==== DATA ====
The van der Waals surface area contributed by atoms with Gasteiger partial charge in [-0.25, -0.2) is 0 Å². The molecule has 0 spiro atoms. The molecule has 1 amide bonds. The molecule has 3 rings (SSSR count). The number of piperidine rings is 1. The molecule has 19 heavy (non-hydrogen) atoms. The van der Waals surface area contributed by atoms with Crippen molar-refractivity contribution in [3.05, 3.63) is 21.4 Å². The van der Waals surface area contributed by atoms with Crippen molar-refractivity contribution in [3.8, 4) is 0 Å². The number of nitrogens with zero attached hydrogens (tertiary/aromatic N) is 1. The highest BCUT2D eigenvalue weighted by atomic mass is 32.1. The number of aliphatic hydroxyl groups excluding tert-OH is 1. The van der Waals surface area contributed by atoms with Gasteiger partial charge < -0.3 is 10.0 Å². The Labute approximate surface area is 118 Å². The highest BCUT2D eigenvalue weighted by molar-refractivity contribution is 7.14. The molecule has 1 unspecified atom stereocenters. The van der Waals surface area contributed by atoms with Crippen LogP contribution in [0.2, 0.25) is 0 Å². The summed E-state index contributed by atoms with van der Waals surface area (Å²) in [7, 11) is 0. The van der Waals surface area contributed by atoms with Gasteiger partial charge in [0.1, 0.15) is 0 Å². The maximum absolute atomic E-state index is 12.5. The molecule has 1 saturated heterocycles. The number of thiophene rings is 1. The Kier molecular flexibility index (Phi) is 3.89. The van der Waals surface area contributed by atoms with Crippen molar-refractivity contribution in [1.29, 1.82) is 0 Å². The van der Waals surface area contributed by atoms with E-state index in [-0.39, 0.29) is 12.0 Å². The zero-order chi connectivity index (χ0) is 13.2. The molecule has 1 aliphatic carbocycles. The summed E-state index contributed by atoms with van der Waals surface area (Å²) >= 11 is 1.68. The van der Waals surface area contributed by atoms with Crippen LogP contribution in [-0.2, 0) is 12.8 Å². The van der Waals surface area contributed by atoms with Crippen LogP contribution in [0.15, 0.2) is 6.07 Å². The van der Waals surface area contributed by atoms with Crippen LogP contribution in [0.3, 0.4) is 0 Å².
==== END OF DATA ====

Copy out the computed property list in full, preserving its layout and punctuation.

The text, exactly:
The van der Waals surface area contributed by atoms with Gasteiger partial charge in [-0.25, -0.2) is 0 Å². The molecule has 0 spiro atoms. The molecule has 1 amide bonds. The molecule has 3 rings (SSSR count). The number of piperidine rings is 1. The molecule has 19 heavy (non-hydrogen) atoms. The van der Waals surface area contributed by atoms with Crippen molar-refractivity contribution in [3.05, 3.63) is 21.4 Å². The van der Waals surface area contributed by atoms with Crippen molar-refractivity contribution in [3.8, 4) is 0 Å². The number of nitrogens with zero attached hydrogens (tertiary/aromatic N) is 1. The highest BCUT2D eigenvalue weighted by atomic mass is 32.1. The number of aliphatic hydroxyl groups excluding tert-OH is 1. The van der Waals surface area contributed by atoms with Gasteiger partial charge < -0.3 is 10.0 Å². The Labute approximate surface area is 118 Å². The highest BCUT2D eigenvalue weighted by molar-refractivity contribution is 7.14. The molecule has 1 unspecified atom stereocenters. The van der Waals surface area contributed by atoms with Crippen LogP contribution in [0.2, 0.25) is 0 Å². The summed E-state index contributed by atoms with van der Waals surface area (Å²) in [7, 11) is 0. The van der Waals surface area contributed by atoms with Gasteiger partial charge in [0.1, 0.15) is 0 Å². The maximum absolute atomic E-state index is 12.5. The molecule has 1 saturated heterocycles. The number of thiophene rings is 1. The Kier molecular flexibility index (Phi) is 3.89. The van der Waals surface area contributed by atoms with Crippen molar-refractivity contribution in [1.29, 1.82) is 0 Å². The van der Waals surface area contributed by atoms with E-state index in [-0.39, 0.29) is 12.0 Å². The zero-order chi connectivity index (χ0) is 13.2. The molecule has 1 aliphatic carbocycles. The summed E-state index contributed by atoms with van der Waals surface area (Å²) >= 11 is 1.68. The van der Waals surface area contributed by atoms with Crippen LogP contribution in [-0.2, 0) is 12.8 Å². The van der Waals surface area contributed by atoms with Crippen LogP contribution in [0.15, 0.2) is 6.07 Å². The van der Waals surface area contributed by atoms with Crippen LogP contribution in [0.3, 0.4) is 0 Å².